This lead to the big hook of the scenario where the players were interviewed by one Judge Morris who asked them to handle a sensitive mission to accompany three slaves through Missouri to the Kansas territory, using whatever guile, tricks and violence they needed to to make it to Lawrence over the border and meet with a contact there. This seemed simple, except one of the “slaves” happened to be an Englishman of mixed birth who was carrying a packet of papers that would be difficult to hide if he opened his mouth or was allowed to act normally (remember in these times, a slave would never meet the eye of any white folks present unless directly spoken to and would walk in a non-threatening manner as to not draw attention to themselves). The other two were skilled tradesmen and would be set up as freemen in the new territory. Morris explained that this was a test of what may occur if other slaves in larger groups tried to cross into Kansas via the route they chose. The group was given an enormous sum of money to equip themselves and I was pretty scared as a GM that they would simply run off, but the prize at the end per-person was enough to start a business or some sort of racket, or innumerable bottles of whiskey, countless nights with whores of any race, creed or persuasion, so they agreed to pick up the soon to be freed slaves. They went to purchase materials for the trip (including a trunk full of ammunition) and while waiting for it to be delivered, went to pick up the ‘contraband.’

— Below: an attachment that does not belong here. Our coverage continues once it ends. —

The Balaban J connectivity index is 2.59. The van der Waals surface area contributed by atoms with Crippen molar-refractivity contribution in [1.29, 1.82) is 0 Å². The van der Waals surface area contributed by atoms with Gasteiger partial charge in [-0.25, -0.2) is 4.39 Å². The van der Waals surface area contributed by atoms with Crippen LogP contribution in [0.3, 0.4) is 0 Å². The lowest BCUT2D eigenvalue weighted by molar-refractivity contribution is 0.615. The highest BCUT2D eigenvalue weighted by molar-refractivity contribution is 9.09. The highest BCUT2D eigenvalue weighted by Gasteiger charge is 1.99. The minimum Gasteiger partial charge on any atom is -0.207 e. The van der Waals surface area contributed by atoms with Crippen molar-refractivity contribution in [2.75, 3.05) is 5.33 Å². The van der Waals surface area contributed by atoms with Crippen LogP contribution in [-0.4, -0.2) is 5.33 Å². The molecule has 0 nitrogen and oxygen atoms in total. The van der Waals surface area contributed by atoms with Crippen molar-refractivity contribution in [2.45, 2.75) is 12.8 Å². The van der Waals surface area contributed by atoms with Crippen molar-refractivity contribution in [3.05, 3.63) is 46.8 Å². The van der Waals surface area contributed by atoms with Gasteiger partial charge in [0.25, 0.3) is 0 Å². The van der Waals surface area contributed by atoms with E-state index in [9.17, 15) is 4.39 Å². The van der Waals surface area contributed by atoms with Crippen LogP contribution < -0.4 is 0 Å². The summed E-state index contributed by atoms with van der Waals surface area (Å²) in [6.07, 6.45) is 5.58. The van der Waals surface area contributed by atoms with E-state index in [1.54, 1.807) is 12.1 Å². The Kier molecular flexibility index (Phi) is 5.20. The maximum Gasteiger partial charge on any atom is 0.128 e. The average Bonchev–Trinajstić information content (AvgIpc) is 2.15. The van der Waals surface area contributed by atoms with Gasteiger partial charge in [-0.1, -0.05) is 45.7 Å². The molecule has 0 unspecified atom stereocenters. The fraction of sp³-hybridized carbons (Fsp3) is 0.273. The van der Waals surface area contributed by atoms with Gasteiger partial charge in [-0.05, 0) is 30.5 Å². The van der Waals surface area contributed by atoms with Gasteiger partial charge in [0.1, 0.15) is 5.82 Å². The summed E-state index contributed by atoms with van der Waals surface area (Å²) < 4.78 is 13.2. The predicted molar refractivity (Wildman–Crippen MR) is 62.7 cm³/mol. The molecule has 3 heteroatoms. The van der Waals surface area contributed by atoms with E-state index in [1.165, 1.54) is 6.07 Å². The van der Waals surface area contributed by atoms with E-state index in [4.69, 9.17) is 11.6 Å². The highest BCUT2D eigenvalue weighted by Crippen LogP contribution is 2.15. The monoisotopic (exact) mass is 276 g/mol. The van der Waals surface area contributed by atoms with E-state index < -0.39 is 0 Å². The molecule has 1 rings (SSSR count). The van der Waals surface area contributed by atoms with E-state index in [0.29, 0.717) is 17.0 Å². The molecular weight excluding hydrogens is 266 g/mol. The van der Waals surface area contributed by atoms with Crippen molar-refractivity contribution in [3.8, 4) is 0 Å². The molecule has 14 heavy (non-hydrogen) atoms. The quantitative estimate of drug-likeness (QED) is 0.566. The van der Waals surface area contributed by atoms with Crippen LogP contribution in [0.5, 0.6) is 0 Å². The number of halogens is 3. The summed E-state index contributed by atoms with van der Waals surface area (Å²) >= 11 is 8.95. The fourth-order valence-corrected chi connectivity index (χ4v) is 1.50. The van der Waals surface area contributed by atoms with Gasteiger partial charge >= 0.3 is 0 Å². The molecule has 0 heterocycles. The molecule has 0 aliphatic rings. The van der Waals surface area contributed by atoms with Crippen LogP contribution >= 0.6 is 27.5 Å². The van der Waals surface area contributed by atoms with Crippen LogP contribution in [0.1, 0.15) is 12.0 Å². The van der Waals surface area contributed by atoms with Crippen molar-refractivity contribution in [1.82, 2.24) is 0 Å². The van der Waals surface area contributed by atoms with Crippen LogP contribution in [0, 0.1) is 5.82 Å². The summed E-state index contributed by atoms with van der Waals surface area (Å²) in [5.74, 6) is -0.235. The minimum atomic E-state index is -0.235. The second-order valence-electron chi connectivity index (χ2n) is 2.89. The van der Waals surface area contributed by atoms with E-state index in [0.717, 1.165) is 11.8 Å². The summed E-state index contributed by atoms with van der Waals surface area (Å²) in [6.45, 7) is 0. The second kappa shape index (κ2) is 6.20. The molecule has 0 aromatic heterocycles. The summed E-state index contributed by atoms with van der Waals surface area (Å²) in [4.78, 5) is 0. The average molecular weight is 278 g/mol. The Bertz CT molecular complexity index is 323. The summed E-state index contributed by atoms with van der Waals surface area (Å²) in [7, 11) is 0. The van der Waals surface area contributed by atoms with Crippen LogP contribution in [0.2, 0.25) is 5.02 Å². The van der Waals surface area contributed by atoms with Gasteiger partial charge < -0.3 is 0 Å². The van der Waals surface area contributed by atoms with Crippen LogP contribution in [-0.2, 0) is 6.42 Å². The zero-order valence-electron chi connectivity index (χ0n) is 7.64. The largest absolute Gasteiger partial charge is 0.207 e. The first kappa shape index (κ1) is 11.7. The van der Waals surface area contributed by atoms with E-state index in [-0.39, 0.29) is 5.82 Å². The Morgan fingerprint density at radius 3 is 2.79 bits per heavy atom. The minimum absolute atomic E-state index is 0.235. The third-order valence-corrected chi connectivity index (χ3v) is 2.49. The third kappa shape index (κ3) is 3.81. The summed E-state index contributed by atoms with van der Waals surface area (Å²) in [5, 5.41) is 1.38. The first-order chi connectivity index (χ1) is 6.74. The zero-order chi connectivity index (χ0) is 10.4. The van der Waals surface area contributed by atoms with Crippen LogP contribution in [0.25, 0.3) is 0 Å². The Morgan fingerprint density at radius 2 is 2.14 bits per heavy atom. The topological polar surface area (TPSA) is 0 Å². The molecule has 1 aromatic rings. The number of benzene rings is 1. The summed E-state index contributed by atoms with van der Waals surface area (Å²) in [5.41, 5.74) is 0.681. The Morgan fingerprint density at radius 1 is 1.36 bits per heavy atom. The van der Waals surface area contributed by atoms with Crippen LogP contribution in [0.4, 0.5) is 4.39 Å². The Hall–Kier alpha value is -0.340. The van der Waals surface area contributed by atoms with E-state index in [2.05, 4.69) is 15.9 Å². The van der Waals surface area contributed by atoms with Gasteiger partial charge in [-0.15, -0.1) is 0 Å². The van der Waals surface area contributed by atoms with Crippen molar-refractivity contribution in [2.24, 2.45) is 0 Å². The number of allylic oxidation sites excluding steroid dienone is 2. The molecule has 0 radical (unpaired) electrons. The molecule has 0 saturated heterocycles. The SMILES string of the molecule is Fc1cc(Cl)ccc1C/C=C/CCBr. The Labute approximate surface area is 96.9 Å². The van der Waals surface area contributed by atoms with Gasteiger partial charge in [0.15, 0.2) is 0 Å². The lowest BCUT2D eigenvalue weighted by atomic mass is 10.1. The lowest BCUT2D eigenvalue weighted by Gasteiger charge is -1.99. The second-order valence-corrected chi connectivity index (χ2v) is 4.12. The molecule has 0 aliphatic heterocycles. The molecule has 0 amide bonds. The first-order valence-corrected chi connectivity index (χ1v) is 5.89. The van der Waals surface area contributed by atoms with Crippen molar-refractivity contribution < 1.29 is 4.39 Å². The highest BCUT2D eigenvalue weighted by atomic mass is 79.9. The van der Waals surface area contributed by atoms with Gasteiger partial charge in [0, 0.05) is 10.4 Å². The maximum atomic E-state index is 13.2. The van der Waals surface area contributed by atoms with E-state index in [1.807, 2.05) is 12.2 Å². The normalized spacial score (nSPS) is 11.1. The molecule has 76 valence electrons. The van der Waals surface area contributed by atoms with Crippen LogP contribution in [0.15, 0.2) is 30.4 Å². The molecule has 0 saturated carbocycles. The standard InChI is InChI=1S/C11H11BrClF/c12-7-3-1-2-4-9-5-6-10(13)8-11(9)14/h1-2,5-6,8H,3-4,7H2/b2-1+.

I made an apocryphal small town where they were to pick them up called Forsythe which was influenced by the “porters quarters” area of Gainesville where all the porters who all worked in mansions (not by modern standards) downtown, but lived in the middle of the town in an area with shacks, dirt roads and little running water. When I was there for college the area still had gravel roads!!